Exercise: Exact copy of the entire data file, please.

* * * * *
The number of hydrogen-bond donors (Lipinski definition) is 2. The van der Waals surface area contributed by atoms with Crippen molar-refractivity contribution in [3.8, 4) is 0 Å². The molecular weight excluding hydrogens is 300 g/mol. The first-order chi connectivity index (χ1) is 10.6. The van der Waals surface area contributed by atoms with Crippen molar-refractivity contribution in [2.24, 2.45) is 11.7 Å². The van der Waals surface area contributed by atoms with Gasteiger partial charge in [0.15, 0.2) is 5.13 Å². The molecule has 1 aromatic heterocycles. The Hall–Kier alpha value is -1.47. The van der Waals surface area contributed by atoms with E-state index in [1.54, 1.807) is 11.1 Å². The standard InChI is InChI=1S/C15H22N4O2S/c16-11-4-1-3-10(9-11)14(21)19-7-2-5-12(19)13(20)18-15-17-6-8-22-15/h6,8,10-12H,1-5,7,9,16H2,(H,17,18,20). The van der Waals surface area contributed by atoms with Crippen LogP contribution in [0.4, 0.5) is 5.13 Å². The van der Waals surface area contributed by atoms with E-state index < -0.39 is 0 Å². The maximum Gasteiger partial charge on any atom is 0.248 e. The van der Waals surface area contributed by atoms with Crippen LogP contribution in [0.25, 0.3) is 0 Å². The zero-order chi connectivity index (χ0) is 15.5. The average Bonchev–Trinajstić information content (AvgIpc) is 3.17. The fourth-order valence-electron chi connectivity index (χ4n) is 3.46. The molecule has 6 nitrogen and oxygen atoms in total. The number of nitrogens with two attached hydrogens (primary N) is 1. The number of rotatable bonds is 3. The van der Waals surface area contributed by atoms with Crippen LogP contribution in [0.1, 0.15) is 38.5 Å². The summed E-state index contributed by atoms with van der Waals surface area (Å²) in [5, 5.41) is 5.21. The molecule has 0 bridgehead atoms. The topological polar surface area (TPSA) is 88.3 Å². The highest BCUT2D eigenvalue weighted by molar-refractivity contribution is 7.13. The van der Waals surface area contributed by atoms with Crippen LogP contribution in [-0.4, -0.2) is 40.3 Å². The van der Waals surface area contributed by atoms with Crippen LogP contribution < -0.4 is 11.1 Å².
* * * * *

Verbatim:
The number of hydrogen-bond donors (Lipinski definition) is 2. The van der Waals surface area contributed by atoms with Crippen molar-refractivity contribution in [3.8, 4) is 0 Å². The molecular weight excluding hydrogens is 300 g/mol. The first-order chi connectivity index (χ1) is 10.6. The van der Waals surface area contributed by atoms with Crippen molar-refractivity contribution in [2.24, 2.45) is 11.7 Å². The van der Waals surface area contributed by atoms with Gasteiger partial charge in [0.15, 0.2) is 5.13 Å². The molecule has 1 aromatic heterocycles. The Hall–Kier alpha value is -1.47. The van der Waals surface area contributed by atoms with E-state index in [1.54, 1.807) is 11.1 Å². The standard InChI is InChI=1S/C15H22N4O2S/c16-11-4-1-3-10(9-11)14(21)19-7-2-5-12(19)13(20)18-15-17-6-8-22-15/h6,8,10-12H,1-5,7,9,16H2,(H,17,18,20). The van der Waals surface area contributed by atoms with Crippen LogP contribution in [0.4, 0.5) is 5.13 Å². The van der Waals surface area contributed by atoms with E-state index < -0.39 is 0 Å². The maximum Gasteiger partial charge on any atom is 0.248 e. The van der Waals surface area contributed by atoms with Crippen LogP contribution in [0.25, 0.3) is 0 Å². The zero-order chi connectivity index (χ0) is 15.5. The average Bonchev–Trinajstić information content (AvgIpc) is 3.17. The fourth-order valence-electron chi connectivity index (χ4n) is 3.46. The molecule has 6 nitrogen and oxygen atoms in total. The number of nitrogens with two attached hydrogens (primary N) is 1. The number of rotatable bonds is 3. The van der Waals surface area contributed by atoms with Crippen LogP contribution in [0.1, 0.15) is 38.5 Å². The summed E-state index contributed by atoms with van der Waals surface area (Å²) in [5, 5.41) is 5.21. The molecule has 0 bridgehead atoms. The topological polar surface area (TPSA) is 88.3 Å². The highest BCUT2D eigenvalue weighted by molar-refractivity contribution is 7.13. The van der Waals surface area contributed by atoms with Crippen LogP contribution in [-0.4, -0.2) is 40.3 Å². The van der Waals surface area contributed by atoms with Crippen LogP contribution < -0.4 is 11.1 Å².